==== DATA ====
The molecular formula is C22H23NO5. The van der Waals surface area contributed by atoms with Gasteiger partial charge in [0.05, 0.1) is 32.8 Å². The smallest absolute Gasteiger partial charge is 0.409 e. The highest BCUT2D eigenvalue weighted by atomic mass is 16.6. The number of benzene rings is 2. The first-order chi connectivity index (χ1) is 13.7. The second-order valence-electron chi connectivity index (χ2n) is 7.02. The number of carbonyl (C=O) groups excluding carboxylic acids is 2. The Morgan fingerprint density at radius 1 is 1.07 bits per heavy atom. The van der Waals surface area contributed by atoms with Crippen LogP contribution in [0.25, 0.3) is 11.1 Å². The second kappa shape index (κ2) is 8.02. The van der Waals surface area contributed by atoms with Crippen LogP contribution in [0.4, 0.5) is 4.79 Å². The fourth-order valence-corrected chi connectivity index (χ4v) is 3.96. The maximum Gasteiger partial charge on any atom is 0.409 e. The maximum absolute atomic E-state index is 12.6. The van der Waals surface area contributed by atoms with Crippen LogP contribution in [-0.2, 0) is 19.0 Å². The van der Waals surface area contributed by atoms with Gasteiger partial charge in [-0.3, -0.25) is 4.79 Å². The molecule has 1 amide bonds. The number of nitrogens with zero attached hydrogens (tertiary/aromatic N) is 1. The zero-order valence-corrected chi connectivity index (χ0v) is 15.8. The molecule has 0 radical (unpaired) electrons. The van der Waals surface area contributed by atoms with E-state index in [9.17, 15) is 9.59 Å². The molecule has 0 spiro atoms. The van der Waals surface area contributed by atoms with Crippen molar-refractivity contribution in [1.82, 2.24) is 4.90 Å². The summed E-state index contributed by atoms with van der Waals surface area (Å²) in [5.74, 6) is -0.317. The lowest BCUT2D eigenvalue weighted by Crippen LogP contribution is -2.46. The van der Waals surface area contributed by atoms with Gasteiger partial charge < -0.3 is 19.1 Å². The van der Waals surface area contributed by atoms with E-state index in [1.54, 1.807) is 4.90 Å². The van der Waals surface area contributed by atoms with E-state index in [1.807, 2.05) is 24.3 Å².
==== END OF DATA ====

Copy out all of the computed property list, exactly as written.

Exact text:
The molecular formula is C22H23NO5. The van der Waals surface area contributed by atoms with Gasteiger partial charge in [0.05, 0.1) is 32.8 Å². The smallest absolute Gasteiger partial charge is 0.409 e. The highest BCUT2D eigenvalue weighted by atomic mass is 16.6. The number of benzene rings is 2. The first-order chi connectivity index (χ1) is 13.7. The second-order valence-electron chi connectivity index (χ2n) is 7.02. The number of carbonyl (C=O) groups excluding carboxylic acids is 2. The Morgan fingerprint density at radius 1 is 1.07 bits per heavy atom. The van der Waals surface area contributed by atoms with Crippen LogP contribution in [0.25, 0.3) is 11.1 Å². The second kappa shape index (κ2) is 8.02. The van der Waals surface area contributed by atoms with Crippen LogP contribution in [0.4, 0.5) is 4.79 Å². The fourth-order valence-corrected chi connectivity index (χ4v) is 3.96. The maximum Gasteiger partial charge on any atom is 0.409 e. The maximum absolute atomic E-state index is 12.6. The van der Waals surface area contributed by atoms with Crippen LogP contribution in [-0.2, 0) is 19.0 Å². The van der Waals surface area contributed by atoms with Gasteiger partial charge in [-0.3, -0.25) is 4.79 Å². The molecule has 1 amide bonds. The number of nitrogens with zero attached hydrogens (tertiary/aromatic N) is 1. The zero-order valence-corrected chi connectivity index (χ0v) is 15.8. The molecule has 0 radical (unpaired) electrons. The van der Waals surface area contributed by atoms with E-state index in [9.17, 15) is 9.59 Å². The molecule has 0 spiro atoms. The van der Waals surface area contributed by atoms with Crippen molar-refractivity contribution in [1.82, 2.24) is 4.90 Å². The summed E-state index contributed by atoms with van der Waals surface area (Å²) in [5.74, 6) is -0.317. The lowest BCUT2D eigenvalue weighted by Crippen LogP contribution is -2.46. The van der Waals surface area contributed by atoms with Gasteiger partial charge < -0.3 is 19.1 Å². The van der Waals surface area contributed by atoms with E-state index in [1.54, 1.807) is 4.90 Å². The van der Waals surface area contributed by atoms with E-state index in [1.807, 2.05) is 24.3 Å².